Be Brave, Have Boundaries: A Review of “Fire the Haters”

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One of my favorite parts of being an online entrepreneur is meeting other kickass women who are doing the same thing – courageously putting themselves out there, creating content, and making the world better by sharing their wisdom through the power of the Internet. 

One of the women I most admire who is doing this is my friend Jillian Johnsrud
I met Jillian at the EconoMe Conference in 2020, where we were both speakers.

(If you’re wondering, Jillian is the one on the far right in the yellow dress with the gorgeous Disney Princess-esque hair.) 

Jillian wowed me with her story… Growing up in a low-income home, she went on to educate herself about money and become financially independent in her 30’s – while working in a modest-income profession and raising 6 kids, to boot! 

I admired Jillian for her personal story, but as I’ve gotten to know her, I admire her even more for how she shows up as a female entrepreneur. 

She’s built a business based on courage, authenticity, and boundaries. She writes and speaks from the heart, but she doesn’t let others – and their finicky opinions – affect her work. 

Simply put – she does her. And she doesn’t care if other people don’t like it. 

As a recovering people pleaser, I’m awed. 
But lucky for me – and you – she’s actually written a book about how to do this. It’s called Fire the Haters: Finding the Courage to Create Online in a Critical World. If you’re a creative person who’s ever considered putting yourself out there on the interwebs through a blog or podcast or YouTube channel, I highly recommend you read it.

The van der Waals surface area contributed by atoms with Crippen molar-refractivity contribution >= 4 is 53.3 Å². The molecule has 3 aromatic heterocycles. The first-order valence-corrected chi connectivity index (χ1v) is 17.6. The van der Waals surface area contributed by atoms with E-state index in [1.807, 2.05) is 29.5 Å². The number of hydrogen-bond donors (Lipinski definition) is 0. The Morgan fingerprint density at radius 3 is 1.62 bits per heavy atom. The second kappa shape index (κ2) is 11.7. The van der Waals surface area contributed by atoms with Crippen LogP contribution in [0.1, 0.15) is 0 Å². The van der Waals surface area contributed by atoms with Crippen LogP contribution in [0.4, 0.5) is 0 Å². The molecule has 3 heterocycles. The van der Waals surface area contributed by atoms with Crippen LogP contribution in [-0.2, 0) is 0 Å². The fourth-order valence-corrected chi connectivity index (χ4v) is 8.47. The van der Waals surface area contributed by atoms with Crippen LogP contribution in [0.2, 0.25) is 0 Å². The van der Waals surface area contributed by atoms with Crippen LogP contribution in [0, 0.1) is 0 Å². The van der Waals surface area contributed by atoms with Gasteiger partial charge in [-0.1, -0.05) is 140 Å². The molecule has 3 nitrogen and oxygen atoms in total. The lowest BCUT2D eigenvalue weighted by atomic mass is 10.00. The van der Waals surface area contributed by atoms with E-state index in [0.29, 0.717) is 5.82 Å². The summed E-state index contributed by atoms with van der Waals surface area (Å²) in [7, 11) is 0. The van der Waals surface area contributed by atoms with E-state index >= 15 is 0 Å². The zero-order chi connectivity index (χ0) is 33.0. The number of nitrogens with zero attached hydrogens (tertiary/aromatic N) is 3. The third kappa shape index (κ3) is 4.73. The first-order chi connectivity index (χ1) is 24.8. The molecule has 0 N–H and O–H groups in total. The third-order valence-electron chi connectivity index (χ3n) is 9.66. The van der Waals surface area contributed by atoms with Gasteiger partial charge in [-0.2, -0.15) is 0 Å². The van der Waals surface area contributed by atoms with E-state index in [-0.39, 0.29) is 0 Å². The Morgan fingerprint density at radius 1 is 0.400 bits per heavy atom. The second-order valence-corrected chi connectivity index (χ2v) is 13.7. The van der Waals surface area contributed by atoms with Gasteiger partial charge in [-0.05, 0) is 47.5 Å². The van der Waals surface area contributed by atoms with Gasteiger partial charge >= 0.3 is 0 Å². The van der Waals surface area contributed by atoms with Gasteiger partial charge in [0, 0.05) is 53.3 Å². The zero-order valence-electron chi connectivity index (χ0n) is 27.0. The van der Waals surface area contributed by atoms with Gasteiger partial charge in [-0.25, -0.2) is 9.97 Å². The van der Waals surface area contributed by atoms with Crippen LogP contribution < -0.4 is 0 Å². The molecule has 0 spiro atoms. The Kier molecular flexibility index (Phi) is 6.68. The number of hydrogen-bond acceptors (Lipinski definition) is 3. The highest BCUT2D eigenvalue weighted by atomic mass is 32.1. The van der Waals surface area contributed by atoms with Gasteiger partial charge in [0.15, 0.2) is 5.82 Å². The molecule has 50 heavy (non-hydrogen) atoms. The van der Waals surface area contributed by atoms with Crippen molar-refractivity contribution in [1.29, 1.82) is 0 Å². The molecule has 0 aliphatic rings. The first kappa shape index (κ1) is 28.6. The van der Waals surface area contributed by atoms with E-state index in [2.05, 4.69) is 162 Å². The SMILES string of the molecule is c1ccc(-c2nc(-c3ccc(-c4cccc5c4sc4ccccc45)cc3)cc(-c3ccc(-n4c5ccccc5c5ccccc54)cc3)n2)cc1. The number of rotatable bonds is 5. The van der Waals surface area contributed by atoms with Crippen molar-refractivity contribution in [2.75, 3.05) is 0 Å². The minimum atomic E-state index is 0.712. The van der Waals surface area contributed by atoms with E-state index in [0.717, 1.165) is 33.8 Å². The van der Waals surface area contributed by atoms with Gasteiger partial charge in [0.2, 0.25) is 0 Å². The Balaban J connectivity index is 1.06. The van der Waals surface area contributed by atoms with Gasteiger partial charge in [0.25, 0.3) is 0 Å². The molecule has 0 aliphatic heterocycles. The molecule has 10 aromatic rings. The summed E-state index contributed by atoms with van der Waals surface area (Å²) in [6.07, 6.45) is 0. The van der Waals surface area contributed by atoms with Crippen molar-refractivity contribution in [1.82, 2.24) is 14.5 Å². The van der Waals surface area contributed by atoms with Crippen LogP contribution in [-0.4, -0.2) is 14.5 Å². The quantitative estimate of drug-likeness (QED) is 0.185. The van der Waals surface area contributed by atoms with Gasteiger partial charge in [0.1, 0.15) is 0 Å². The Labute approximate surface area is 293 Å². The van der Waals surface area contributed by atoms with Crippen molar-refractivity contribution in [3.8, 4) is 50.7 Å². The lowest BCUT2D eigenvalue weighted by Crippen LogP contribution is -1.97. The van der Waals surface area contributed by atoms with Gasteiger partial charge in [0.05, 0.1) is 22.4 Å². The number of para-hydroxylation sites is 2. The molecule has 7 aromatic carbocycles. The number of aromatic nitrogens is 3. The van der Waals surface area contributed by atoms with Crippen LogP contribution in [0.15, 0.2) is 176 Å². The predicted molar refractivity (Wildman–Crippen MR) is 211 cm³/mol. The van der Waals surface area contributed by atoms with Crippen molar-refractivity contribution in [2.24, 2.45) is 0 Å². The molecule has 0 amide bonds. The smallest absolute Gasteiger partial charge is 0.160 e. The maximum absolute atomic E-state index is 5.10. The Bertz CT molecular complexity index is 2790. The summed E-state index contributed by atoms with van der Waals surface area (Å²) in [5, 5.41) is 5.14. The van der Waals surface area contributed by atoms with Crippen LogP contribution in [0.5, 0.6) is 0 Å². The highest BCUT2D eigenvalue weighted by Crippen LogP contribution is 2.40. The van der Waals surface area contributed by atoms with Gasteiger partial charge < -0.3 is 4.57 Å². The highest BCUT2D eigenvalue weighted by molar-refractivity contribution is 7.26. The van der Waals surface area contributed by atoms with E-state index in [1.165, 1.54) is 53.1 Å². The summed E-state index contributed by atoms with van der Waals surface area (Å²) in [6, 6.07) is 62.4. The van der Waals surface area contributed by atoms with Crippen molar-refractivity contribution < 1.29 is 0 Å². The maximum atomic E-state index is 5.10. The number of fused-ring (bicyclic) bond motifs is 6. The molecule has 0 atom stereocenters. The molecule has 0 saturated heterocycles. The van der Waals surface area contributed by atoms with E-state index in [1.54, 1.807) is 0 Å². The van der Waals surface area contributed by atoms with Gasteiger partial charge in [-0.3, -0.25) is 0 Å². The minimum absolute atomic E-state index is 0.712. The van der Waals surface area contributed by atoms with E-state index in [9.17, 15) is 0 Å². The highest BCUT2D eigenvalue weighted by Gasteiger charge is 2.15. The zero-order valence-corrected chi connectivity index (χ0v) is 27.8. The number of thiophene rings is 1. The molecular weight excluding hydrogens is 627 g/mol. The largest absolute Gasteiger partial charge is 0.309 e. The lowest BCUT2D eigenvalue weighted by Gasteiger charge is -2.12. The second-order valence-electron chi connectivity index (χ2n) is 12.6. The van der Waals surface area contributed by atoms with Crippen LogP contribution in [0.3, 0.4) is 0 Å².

Two of my biggest takeaways from the book were…

Set boundaries

Like I said, I’m a recovering people pleaser, which means I tend to suck at boundaries. I want to give, give, give… which means those takers just keep on taking. One of Jillian’s chapters starts with this spot-on quote from Rachel Wolchin: “Givers need to set limits, because takers never do.” This is true with everyone from your online followers to your family members. It’s something that I’m working on… and getting better at. 

Let your work be a grownup

We creatives often talk about our work as “our baby” but Jillian cleverly dismantles this metaphor by saying, “If your work is a baby, when you send it out into the world, it’s no longer a child; it’s grown.” 

She encourages us to let our work work, meaning we need to stop helicopter parenting our blog posts and social media posts and just let them be grown adults out in the world, doing their work. As someone who definitely tends to hover over her blog posts, wondering if people will like them, I cannot tell you how helpful this reframing has been to me! 

There’s a lot more goodness in her book, so I recommend you check it out here

And if you want more good book recommendations from me…

I recently compiled a list of the The 5 Best Books on Minimalism and Simplicity for Working Moms for a new book site called Shepherd. If you’re a busy working mom who wants to live a simpler, decluttered life, check out my recommended reading list here

To reading… and boundaries… and bravely putting ourselves out there…

Please share & spread the simplicity love...

PS: If you’re a busy working mom who wants to simplify your work-mom life, but aren’t sure where to start… join me for my FREE *live* masterclass: How to Declutter Your Family’s Home Without Exhausting Yourself or Resorting to Threats.

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